“There are limits ... to what the executive can do without Congress.”

“Unfortunately, there is not a high wall between law and politics sometimes. That’s the case on both sides here,” said Michael Harper, a professor of law at Boston University. “This is a question of statutory interpretation. … Whether the statute should [prohibit LGBT discrimination] and whether the statute does are two different questions.”

LGBT-rights advocates argue that DOJ-style reasoning is straightforwardly incorrect and fundamentally grounded in prejudice. When the Zarda brief came out, the Human Rights Campaign called it “a shameful retrenchment of an outmoded interpretation that forfeits faithful interpretation of current law to achieve a politically driven and legally specious result.” Former Attorney General Eric Holder weighed in on Twitter:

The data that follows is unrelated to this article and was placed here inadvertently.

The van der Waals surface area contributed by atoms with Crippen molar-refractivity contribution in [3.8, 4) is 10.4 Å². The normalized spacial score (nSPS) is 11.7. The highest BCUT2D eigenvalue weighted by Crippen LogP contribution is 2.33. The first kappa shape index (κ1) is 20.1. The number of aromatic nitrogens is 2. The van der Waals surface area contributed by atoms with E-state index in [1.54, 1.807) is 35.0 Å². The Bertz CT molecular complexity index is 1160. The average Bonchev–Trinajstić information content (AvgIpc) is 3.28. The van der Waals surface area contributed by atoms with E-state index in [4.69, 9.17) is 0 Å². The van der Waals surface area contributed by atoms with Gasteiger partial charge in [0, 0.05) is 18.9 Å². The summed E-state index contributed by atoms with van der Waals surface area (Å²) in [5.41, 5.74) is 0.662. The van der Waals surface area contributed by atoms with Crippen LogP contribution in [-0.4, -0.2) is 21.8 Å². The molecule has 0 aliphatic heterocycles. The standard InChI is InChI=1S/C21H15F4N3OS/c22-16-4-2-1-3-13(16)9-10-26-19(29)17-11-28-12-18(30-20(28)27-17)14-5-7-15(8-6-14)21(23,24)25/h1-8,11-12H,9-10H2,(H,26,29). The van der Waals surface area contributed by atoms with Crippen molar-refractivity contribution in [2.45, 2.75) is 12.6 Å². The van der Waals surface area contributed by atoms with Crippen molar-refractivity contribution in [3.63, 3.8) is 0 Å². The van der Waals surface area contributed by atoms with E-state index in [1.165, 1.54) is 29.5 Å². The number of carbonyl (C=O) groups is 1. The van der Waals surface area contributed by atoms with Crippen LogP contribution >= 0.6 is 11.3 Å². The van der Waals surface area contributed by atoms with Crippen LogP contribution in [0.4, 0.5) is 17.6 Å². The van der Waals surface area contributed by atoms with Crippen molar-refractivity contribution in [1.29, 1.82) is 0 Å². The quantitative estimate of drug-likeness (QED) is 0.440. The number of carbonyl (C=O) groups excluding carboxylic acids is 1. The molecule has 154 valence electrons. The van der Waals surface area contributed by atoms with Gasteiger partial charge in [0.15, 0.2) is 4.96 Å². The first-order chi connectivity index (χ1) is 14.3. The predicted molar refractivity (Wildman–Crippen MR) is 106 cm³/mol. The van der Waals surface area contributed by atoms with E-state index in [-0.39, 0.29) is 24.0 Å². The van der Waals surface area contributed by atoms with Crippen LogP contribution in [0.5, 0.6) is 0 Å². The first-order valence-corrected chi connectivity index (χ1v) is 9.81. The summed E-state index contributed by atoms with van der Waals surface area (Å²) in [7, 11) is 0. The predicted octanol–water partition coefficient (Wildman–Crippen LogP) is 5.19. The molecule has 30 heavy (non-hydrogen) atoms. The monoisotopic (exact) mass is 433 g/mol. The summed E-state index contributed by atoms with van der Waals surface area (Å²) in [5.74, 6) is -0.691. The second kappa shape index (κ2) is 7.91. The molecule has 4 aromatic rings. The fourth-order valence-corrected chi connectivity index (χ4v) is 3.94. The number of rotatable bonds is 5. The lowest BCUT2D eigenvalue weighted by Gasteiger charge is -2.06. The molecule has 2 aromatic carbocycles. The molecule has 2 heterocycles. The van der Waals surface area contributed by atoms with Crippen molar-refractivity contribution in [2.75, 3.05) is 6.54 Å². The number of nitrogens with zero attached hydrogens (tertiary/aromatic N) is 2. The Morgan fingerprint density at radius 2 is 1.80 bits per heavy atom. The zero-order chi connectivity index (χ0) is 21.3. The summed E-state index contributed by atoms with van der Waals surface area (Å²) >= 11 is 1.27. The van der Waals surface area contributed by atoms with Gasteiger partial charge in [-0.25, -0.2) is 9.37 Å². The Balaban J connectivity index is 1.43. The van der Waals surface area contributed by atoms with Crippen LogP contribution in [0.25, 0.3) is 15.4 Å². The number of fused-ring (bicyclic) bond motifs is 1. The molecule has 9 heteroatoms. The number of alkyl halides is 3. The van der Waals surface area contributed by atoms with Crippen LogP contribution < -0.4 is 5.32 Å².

Trump team within 24 hours reverses Obama DOJ positions for gays seeking employment and trans people seeking to serve. This is 2017 not 1617

— Eric Holder (@EricHolder) July 27, 2017

But according to Harper, the law is not so settled. This “is a fine legal brief,” he said. “It makes good legal arguments.” When lawmakers passed Title VII in 1964, they weren’t thinking of sexual orientation, the DOJ brief argues. Until very recently, courts of appeal and the EEOC agreed. Efforts to pass explicit protections for gay, lesbian, and bisexual workers have also always failed in Congress, effectively ratifying legislators’ intent to keep the law the way it is. “One can take this position … without being bigoted or prejudiced,” Harper said.